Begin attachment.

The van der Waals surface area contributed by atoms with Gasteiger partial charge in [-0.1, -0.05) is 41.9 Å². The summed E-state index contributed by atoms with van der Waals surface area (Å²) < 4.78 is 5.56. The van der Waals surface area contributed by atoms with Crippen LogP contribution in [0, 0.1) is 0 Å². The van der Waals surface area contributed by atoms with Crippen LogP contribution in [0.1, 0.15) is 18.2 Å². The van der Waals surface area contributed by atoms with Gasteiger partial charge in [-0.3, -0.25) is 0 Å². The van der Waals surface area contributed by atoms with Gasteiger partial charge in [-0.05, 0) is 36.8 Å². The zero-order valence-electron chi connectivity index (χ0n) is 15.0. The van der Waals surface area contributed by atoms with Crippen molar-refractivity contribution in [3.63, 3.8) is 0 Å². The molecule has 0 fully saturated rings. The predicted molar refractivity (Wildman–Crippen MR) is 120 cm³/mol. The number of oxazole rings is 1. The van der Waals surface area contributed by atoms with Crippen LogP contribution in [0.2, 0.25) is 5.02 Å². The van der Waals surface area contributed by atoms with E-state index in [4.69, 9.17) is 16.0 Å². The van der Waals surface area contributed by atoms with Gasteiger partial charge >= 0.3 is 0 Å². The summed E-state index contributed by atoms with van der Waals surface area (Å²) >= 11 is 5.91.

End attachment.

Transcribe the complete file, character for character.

The van der Waals surface area contributed by atoms with Gasteiger partial charge in [-0.1, -0.05) is 41.9 Å². The summed E-state index contributed by atoms with van der Waals surface area (Å²) < 4.78 is 5.56. The van der Waals surface area contributed by atoms with Crippen LogP contribution in [0, 0.1) is 0 Å². The van der Waals surface area contributed by atoms with Crippen LogP contribution in [0.1, 0.15) is 18.2 Å². The van der Waals surface area contributed by atoms with Gasteiger partial charge in [-0.3, -0.25) is 0 Å². The van der Waals surface area contributed by atoms with Gasteiger partial charge in [-0.05, 0) is 36.8 Å². The zero-order valence-electron chi connectivity index (χ0n) is 15.0. The van der Waals surface area contributed by atoms with Crippen molar-refractivity contribution in [3.63, 3.8) is 0 Å². The molecule has 0 fully saturated rings. The predicted molar refractivity (Wildman–Crippen MR) is 120 cm³/mol. The number of oxazole rings is 1. The van der Waals surface area contributed by atoms with Crippen LogP contribution in [0.2, 0.25) is 5.02 Å². The van der Waals surface area contributed by atoms with E-state index in [4.69, 9.17) is 16.0 Å². The van der Waals surface area contributed by atoms with Gasteiger partial charge >= 0.3 is 0 Å². The summed E-state index contributed by atoms with van der Waals surface area (Å²) >= 11 is 5.91.